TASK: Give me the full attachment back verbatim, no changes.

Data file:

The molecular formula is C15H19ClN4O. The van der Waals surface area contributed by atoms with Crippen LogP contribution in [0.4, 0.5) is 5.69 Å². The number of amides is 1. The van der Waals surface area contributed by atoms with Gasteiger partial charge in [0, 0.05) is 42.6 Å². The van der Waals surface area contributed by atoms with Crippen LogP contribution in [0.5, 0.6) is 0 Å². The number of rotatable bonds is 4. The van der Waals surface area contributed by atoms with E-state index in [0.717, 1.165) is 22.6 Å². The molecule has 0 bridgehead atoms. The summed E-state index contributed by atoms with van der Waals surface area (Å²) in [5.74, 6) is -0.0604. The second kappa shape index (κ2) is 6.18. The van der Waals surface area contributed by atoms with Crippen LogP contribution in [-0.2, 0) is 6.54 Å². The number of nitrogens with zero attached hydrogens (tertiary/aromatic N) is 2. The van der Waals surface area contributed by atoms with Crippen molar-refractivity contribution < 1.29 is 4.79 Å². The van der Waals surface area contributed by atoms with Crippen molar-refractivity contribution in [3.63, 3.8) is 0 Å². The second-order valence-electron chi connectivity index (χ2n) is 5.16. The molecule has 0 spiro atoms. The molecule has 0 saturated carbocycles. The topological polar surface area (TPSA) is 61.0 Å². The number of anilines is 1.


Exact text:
The molecular formula is C15H19ClN4O. The van der Waals surface area contributed by atoms with Crippen LogP contribution in [0.4, 0.5) is 5.69 Å². The number of amides is 1. The van der Waals surface area contributed by atoms with Gasteiger partial charge in [0, 0.05) is 42.6 Å². The van der Waals surface area contributed by atoms with Crippen LogP contribution in [0.5, 0.6) is 0 Å². The number of rotatable bonds is 4. The van der Waals surface area contributed by atoms with E-state index in [0.717, 1.165) is 22.6 Å². The molecule has 0 bridgehead atoms. The summed E-state index contributed by atoms with van der Waals surface area (Å²) in [5.74, 6) is -0.0604. The second kappa shape index (κ2) is 6.18. The van der Waals surface area contributed by atoms with Crippen LogP contribution in [-0.2, 0) is 6.54 Å². The number of nitrogens with zero attached hydrogens (tertiary/aromatic N) is 2. The van der Waals surface area contributed by atoms with Crippen molar-refractivity contribution < 1.29 is 4.79 Å². The van der Waals surface area contributed by atoms with Crippen molar-refractivity contribution in [3.63, 3.8) is 0 Å². The second-order valence-electron chi connectivity index (χ2n) is 5.16. The molecule has 0 spiro atoms. The molecule has 0 saturated carbocycles. The topological polar surface area (TPSA) is 61.0 Å². The number of anilines is 1.